So is there anyone else who prefers The Return to the original?

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BGAP
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Re: So is there anyone else who prefers The Return to the original?

Postby BGAP » Tue Sep 12, 2017 8:41 am

Nikki Grace wrote:
Agent Earle wrote:The Return is shite and to call it "Twin Peaks" is an abomination. Better than the original?! Don't make me laugh. Frost, Peyton, Lynch & Engels all the way baby!


I like the scope of the eighteen hour format, in my opinion it works better and more cohesively, especially with how retrospectively you can see how timings have been played with and echoes across the series. The original is a beautiful work of art but I really dislike a great deal of season two, and while many of the network constraints led to some of the great moments on the show (because sometimes limitations can lead to creative inspiration), I also find occasions when it leaves me wanting and unfulfilled. So The Return was more of a success for me in both of those areas.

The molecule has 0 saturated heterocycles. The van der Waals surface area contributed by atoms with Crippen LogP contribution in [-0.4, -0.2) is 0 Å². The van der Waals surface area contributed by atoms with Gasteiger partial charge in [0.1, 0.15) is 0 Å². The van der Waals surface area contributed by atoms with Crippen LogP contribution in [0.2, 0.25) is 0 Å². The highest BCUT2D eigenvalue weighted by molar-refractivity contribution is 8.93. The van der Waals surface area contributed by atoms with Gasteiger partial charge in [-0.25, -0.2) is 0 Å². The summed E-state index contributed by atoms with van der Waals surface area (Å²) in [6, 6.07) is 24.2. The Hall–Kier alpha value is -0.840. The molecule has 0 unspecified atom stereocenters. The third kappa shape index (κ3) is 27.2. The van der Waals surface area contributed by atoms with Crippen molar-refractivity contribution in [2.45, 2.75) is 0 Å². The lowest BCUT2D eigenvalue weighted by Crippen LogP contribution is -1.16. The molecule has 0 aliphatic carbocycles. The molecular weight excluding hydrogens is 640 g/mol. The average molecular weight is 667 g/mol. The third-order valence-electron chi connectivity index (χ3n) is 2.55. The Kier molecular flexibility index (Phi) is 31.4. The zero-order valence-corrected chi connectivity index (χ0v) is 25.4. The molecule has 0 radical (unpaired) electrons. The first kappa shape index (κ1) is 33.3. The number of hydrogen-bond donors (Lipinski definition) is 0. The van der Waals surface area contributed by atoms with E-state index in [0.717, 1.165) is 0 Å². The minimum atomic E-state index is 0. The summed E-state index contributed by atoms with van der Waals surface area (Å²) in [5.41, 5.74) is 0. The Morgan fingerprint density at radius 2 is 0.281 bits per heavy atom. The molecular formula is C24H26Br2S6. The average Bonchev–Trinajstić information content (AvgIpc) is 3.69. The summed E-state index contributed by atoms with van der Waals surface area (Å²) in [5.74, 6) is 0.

I didn't want to get into a competitive thing, I love both, and it goes without saying that both rely on each other. I think The Return is a better all round endeavour however, at least for my preferences and taste in Twin Peaks. I also love how the ideals of the characters and Lynch-Frost responsible for writing them have changed over the quarter century; I would refer anyone again to the wonderful article written that I linked to talk about how Cooper's character has evolved to do what he had to do in the finale. The show feels more world-weary but in a way that is very realistic and prescient.

Speaking of which, did anyone else find echoes of Tarkovsky in The Return? Especially the ideas about sacrifice. I am not sure if David Lynch or Mark Frost have ever made reference to his movies.